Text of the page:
Communities continue traditions that draw sustenance from the land. Pottery and porcelain come from earthen clay, which craftspeople combine with water to create objects that are beautiful and useful. Weavers, dyers, and embroiderers use fibers and other materials derived from plants and animals. Potters and textile artists often base their designs on patterns and processes related to the local landscape. At the same time, many craftspeople are adapting their designs and techniques to meet changing tastes and to reflect new influences. In this way, they are reshaping the communities and landscapes that nurture their art.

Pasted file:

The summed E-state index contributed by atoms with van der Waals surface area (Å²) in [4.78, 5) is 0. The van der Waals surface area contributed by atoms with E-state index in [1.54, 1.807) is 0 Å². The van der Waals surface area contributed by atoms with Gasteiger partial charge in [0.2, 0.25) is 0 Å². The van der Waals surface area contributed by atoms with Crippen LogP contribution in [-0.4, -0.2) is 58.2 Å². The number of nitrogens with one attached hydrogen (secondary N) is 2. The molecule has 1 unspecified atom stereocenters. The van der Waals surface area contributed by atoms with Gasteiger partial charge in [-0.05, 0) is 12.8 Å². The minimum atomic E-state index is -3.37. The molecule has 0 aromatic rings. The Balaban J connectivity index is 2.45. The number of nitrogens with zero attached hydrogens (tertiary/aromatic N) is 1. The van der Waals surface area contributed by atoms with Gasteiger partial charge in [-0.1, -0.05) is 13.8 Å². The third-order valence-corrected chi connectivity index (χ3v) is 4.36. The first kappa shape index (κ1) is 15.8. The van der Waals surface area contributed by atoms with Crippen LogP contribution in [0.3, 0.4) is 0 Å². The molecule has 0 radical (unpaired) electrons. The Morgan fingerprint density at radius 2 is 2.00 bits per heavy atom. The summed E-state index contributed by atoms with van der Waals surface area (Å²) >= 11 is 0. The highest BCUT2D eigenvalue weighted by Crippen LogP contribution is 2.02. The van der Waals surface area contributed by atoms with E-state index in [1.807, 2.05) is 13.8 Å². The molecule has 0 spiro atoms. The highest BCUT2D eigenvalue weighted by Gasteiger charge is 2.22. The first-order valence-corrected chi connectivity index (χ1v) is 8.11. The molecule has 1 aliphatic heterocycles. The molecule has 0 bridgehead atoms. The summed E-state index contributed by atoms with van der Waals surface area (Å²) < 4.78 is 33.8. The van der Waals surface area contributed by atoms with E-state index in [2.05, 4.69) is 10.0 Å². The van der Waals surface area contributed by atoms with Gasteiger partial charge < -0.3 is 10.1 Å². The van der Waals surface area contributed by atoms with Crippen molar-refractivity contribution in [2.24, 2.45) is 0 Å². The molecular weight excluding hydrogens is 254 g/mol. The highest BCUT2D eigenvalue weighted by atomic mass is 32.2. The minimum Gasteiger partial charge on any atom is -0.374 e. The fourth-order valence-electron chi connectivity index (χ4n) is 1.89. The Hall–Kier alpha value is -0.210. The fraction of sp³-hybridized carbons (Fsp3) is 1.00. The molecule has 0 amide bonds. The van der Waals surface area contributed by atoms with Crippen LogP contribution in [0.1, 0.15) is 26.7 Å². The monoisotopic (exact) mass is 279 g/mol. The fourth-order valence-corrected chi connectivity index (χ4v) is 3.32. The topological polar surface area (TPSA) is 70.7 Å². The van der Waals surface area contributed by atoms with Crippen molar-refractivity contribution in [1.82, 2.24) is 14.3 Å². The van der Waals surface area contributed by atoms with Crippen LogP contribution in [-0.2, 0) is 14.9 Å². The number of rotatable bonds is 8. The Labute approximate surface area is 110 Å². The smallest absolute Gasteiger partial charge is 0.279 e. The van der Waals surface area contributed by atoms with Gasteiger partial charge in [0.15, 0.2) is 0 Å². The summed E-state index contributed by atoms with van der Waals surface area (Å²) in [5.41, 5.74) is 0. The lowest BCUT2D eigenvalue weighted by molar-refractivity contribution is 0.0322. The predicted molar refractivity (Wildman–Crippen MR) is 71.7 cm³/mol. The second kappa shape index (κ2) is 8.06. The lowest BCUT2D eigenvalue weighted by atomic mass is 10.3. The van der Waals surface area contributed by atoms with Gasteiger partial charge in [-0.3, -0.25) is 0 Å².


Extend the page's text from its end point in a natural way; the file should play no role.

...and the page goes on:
Potters and textile artists are among the traditional culture bearers whose practices have been influenced in recent years by China’s strategies for safeguarding cultural heritage. Among these is “productivity-based protection,” which seeks to preserve traditional arts by commercializing them. This approach has generated debate. While it provides traditional artists with a livelihood, it can also change the materials and community-based meanings of their work.